To queue or not to queue
IN a time-poor world paying someone to do the chores is commonplace. Now there’s a refinement – paying someone to stand in line for you. Want the best picnic space for New Year’s Eve fireworks, or a child’s birthday party in a public park? No problem. Pay someone to hold it for you. How about the latest Apple product? Some will pay up to $1000 to have another person queue for days, just to be first in line. That’s about $125 an hour if you clock on at midnight for a morning launch.
Queuing is a growth industry in countries where people have high incomes and hate boredom. In China people have paid up to 200 yuan or $40 for others to queue to avoid waiting up to 26 hours to see doctors. In Europe the rate is about €10 or about $14 an hour.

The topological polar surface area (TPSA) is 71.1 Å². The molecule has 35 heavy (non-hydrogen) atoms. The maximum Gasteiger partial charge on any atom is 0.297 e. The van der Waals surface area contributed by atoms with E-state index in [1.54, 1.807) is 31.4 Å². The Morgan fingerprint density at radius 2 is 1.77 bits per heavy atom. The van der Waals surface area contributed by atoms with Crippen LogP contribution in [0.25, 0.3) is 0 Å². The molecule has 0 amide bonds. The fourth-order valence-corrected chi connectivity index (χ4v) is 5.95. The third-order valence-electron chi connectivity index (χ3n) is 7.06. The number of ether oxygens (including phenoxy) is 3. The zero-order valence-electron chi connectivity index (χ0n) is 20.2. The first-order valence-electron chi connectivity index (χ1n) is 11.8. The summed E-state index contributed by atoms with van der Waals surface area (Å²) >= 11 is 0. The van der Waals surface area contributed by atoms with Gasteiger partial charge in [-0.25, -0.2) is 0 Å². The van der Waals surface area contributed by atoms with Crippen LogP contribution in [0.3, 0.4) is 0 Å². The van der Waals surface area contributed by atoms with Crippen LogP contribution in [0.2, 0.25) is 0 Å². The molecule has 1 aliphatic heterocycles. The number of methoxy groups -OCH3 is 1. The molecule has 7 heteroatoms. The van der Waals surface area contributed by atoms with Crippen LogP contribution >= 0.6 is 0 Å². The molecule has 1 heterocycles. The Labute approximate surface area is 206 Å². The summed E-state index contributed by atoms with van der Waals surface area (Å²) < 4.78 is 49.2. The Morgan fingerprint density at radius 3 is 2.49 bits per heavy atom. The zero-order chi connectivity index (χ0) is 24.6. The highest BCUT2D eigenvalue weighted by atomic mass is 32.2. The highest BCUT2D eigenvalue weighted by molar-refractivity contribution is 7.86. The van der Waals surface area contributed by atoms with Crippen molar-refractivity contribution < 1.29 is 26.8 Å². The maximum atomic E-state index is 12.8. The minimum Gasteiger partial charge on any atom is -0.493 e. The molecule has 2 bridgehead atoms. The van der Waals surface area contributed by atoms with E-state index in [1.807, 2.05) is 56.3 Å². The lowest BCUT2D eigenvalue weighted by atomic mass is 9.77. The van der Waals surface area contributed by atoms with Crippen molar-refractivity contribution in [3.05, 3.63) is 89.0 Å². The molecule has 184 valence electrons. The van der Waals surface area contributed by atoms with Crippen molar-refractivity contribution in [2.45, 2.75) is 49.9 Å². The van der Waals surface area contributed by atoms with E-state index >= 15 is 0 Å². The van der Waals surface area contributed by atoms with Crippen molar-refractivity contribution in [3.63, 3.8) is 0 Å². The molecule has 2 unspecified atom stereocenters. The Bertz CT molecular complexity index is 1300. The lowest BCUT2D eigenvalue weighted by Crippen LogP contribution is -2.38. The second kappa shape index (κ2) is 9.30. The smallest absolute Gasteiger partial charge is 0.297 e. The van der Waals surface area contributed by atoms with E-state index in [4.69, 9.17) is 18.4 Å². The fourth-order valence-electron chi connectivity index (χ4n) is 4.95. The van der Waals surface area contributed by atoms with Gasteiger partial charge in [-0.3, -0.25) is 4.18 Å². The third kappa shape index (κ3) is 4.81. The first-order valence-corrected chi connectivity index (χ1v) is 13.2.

The co-founder of Australia’s dominant queue broker, Airtasker’s Tim Fung, says about 350 people advertised for the iPhone6 launch last year in Australian cities. Each ad attracted at least two applicants. Fung says if you’re going to buy something such as an iPhone you want someone you can trust. “We include insurance and you can check people’s profiles and ratings if they’ve done jobs before.”
For every job advertised on Airtasker, whether for someone to mow the lawn or program a television, the company takes a 15 per cent cut. Airtasker grew 700 per cent in 2014, and now brokers more than $1 million worth of jobs each month.
Professional queuer Alice saw dozens of ads looking for people to queue for the iPhone6 last year and put herself forward to earn $20 an hour standing in line from 10pm until 7am. “I had nothing else to do, I thought it would be fun to be part of it all,” Alice says. The teacher, 26, took a camp chair, sleeping bag, chips and chocolate, and her mother kept her company. “I would do it again, it was pretty fun,” she says.